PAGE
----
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article imageElizabeth Warren — Her impact for women and politics

By Nancy Houser     Nov 13, 2012 in Politics
Voters have changed the status quo of the U.S. government by voting in a more feminine political viewpoint for American women for the first time in history. One such win was the powerful Senator Elizabeth Warren from Massachusetts.
Congress now consists of 81 women in the House of Representatives and 20 women in the Senate. And ... Florida is still counting votes. The NY Times reports that "All six Democratic women up for re-election in the Senate won their races, and five first-timers were elected: four Democrats and one Republican."
With a different political perspective, Time Newsfeed reports that the women voted in are promising that "The newly elected female members of Congress do not all represent the same party, but they vow to represent all women once they are sworn into office."
Included in the political wins are Senator Elizabeth Warren from Massachusetts, the first state female senator to be voted into office; Representative Tammy Baldwin of Wisconsin, who will become the nation’s first openly gay senator; Deb Fisher, the first woman to represent Nebraska in the Senate since 1954; and the state of New Hampshire, sending in the nation’s first all-female congressional delegation.
According to OpenSecrets, Elizabeth Warren raised $39.2 million, compared to Brown's $26.2 million. Only 2% of her funding came from PACs, while most of her funding came from out of state for a 54% win.
Senator Elizabeth Warren of Massachusetts is said to be feared by many Republicans for numerous reasons. This leaves the question, of all the newly elected women in the 2012 election, why is Elizabeth Warren so dangerous to the Republicans?
Described as an excitable grandmother with an Oklahoma accent who won on bread and butter issues, many Republicans are wondering how this strong heroine of the political left will handle American politics that require an "unyielding brawler and bipartisan compromise."
Washington Post states that Warren once spoke of her willingness to leave "blood and teeth on the floor" in her fight for consumer protection.
Elizabeth Warren is also an expert on Wall Street, quoted by the Daily Beast as yet "being so little beholden to it" while liberals and Democrats are creatures of the financial services industry because of provided campaign money. Warren won the money race without their help, running against the financial services industry.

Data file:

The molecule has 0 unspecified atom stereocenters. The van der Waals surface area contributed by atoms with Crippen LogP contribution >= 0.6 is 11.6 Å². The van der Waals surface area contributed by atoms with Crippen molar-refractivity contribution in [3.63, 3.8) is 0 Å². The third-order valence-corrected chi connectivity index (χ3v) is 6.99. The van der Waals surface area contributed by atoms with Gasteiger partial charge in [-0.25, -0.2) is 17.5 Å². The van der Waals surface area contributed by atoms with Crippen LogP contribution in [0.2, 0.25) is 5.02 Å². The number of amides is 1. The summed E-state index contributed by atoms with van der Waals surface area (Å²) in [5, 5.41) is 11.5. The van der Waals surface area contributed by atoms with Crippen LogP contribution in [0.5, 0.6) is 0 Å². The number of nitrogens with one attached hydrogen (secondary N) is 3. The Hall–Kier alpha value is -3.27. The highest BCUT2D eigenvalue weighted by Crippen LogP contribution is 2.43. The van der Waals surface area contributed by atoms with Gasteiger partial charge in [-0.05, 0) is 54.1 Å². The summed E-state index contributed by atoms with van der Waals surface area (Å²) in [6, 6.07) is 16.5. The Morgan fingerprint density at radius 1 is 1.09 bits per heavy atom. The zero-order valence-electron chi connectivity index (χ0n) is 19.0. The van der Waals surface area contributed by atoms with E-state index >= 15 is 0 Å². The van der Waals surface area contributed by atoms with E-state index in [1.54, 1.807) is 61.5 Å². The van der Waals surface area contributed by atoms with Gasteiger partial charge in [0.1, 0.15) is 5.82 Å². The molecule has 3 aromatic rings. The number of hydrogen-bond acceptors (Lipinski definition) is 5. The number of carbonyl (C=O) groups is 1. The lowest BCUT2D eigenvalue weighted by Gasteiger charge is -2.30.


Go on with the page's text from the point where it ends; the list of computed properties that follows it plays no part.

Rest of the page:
"The question is how she will express her fiery progressivism in the deliberative body, where deference and seniority are often prized more than bravado," according to Washington Post.
Warren has a reputation for being "one of the nation’s preeminent chroniclers of middle-class decline and then as the outspoken head of a congressional panel established to oversee the 2008 Wall Street bailout." Many feel that she did not court the spotlight so much as the spotlight courted her, especially when she set up the Consumer Financial Protection Bureau for the protection of American citizens.
But according to the Daily Beast, nothing was so self-defeating as Republicans’ refusal to confirm Elizabeth Warren in 2011 as head of the Consumer Financial Protection Bureau (CFPB), the agency she conceived and stood up for—in the face of opposition from within the administration, Congress, and the vast financial industry lobbying complex.
Many progressives hope she will add transparency to Wall Street, making complex financial lingo accessible will help their cause.
“It will make a huge practical difference,” notes Lisa Donner, executive director at American Financial Reform, Washington, D.C., the big public interest group. Warren’s victory “feels like a vindication of an argument that we have made: the way to fight back on Wall Street reform is not to compromise and muddy the water, it is to stand up and clarify the situation, according to the Daily Post.
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